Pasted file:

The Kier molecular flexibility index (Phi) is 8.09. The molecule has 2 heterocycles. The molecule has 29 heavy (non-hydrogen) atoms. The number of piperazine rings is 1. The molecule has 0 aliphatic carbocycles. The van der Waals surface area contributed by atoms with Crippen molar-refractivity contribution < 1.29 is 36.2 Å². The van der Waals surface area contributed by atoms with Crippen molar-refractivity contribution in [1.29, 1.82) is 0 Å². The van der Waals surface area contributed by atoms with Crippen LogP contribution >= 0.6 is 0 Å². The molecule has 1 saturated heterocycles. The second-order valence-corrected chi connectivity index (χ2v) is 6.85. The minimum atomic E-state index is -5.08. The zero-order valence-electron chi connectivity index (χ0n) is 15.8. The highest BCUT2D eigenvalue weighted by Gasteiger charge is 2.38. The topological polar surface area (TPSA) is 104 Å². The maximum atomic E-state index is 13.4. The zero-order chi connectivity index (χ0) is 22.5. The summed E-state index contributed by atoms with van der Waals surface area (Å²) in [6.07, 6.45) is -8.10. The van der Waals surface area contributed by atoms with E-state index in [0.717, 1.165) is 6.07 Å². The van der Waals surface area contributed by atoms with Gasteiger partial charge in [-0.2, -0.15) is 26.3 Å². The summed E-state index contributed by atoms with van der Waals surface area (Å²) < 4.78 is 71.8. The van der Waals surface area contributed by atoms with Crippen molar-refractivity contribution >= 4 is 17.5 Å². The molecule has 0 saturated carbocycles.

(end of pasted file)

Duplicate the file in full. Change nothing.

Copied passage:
The Kier molecular flexibility index (Phi) is 8.09. The molecule has 2 heterocycles. The molecule has 29 heavy (non-hydrogen) atoms. The number of piperazine rings is 1. The molecule has 0 aliphatic carbocycles. The van der Waals surface area contributed by atoms with Crippen molar-refractivity contribution < 1.29 is 36.2 Å². The van der Waals surface area contributed by atoms with Crippen molar-refractivity contribution in [1.29, 1.82) is 0 Å². The van der Waals surface area contributed by atoms with Crippen LogP contribution >= 0.6 is 0 Å². The molecule has 1 saturated heterocycles. The second-order valence-corrected chi connectivity index (χ2v) is 6.85. The minimum atomic E-state index is -5.08. The zero-order valence-electron chi connectivity index (χ0n) is 15.8. The highest BCUT2D eigenvalue weighted by Gasteiger charge is 2.38. The topological polar surface area (TPSA) is 104 Å². The maximum atomic E-state index is 13.4. The zero-order chi connectivity index (χ0) is 22.5. The summed E-state index contributed by atoms with van der Waals surface area (Å²) in [6.07, 6.45) is -8.10. The van der Waals surface area contributed by atoms with E-state index in [0.717, 1.165) is 6.07 Å². The van der Waals surface area contributed by atoms with Gasteiger partial charge in [-0.2, -0.15) is 26.3 Å². The summed E-state index contributed by atoms with van der Waals surface area (Å²) < 4.78 is 71.8. The van der Waals surface area contributed by atoms with Crippen molar-refractivity contribution >= 4 is 17.5 Å². The molecule has 0 saturated carbocycles.